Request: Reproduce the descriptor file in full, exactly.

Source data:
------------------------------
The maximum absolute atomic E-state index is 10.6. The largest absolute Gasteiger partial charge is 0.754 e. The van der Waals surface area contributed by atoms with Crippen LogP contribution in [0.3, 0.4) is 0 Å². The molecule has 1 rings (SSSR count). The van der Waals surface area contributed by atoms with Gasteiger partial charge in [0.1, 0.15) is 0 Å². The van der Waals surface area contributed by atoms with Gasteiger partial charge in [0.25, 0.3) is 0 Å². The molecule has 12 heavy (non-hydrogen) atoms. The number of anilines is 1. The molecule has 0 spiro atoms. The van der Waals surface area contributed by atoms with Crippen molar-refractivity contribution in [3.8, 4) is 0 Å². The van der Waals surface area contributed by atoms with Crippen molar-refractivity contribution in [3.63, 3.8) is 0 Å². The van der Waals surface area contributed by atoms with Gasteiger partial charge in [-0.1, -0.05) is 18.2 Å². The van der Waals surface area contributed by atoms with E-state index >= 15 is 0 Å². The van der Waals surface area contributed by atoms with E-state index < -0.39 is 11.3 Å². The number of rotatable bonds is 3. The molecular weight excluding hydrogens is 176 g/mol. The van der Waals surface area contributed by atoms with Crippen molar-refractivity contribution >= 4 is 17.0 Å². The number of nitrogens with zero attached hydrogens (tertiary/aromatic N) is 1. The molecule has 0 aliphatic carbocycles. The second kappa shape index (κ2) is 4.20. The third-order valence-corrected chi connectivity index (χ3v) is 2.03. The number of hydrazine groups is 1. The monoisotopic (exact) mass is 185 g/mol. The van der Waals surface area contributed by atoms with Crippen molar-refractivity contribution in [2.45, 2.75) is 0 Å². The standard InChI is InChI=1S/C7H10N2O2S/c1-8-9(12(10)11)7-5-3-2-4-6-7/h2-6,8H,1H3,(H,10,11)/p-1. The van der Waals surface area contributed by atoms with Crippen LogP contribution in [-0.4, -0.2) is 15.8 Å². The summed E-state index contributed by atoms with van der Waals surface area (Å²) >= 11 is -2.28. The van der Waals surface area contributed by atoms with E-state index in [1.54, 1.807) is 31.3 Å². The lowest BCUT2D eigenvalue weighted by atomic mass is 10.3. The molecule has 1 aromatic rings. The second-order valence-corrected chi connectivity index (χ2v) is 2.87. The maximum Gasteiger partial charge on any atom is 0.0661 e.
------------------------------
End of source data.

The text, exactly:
The maximum absolute atomic E-state index is 10.6. The largest absolute Gasteiger partial charge is 0.754 e. The van der Waals surface area contributed by atoms with Crippen LogP contribution in [0.3, 0.4) is 0 Å². The molecule has 1 rings (SSSR count). The van der Waals surface area contributed by atoms with Gasteiger partial charge in [0.1, 0.15) is 0 Å². The van der Waals surface area contributed by atoms with Gasteiger partial charge in [0.25, 0.3) is 0 Å². The molecule has 12 heavy (non-hydrogen) atoms. The number of anilines is 1. The molecule has 0 spiro atoms. The van der Waals surface area contributed by atoms with Crippen molar-refractivity contribution in [3.8, 4) is 0 Å². The van der Waals surface area contributed by atoms with Crippen molar-refractivity contribution in [3.63, 3.8) is 0 Å². The van der Waals surface area contributed by atoms with Gasteiger partial charge in [-0.1, -0.05) is 18.2 Å². The van der Waals surface area contributed by atoms with E-state index >= 15 is 0 Å². The van der Waals surface area contributed by atoms with E-state index < -0.39 is 11.3 Å². The number of rotatable bonds is 3. The molecular weight excluding hydrogens is 176 g/mol. The van der Waals surface area contributed by atoms with Crippen molar-refractivity contribution >= 4 is 17.0 Å². The number of nitrogens with zero attached hydrogens (tertiary/aromatic N) is 1. The molecule has 0 aliphatic carbocycles. The second kappa shape index (κ2) is 4.20. The third-order valence-corrected chi connectivity index (χ3v) is 2.03. The number of hydrazine groups is 1. The monoisotopic (exact) mass is 185 g/mol. The van der Waals surface area contributed by atoms with Crippen molar-refractivity contribution in [2.45, 2.75) is 0 Å². The standard InChI is InChI=1S/C7H10N2O2S/c1-8-9(12(10)11)7-5-3-2-4-6-7/h2-6,8H,1H3,(H,10,11)/p-1. The van der Waals surface area contributed by atoms with Crippen LogP contribution in [-0.4, -0.2) is 15.8 Å². The summed E-state index contributed by atoms with van der Waals surface area (Å²) >= 11 is -2.28. The van der Waals surface area contributed by atoms with E-state index in [1.54, 1.807) is 31.3 Å². The lowest BCUT2D eigenvalue weighted by atomic mass is 10.3. The molecule has 1 aromatic rings. The second-order valence-corrected chi connectivity index (χ2v) is 2.87. The maximum Gasteiger partial charge on any atom is 0.0661 e.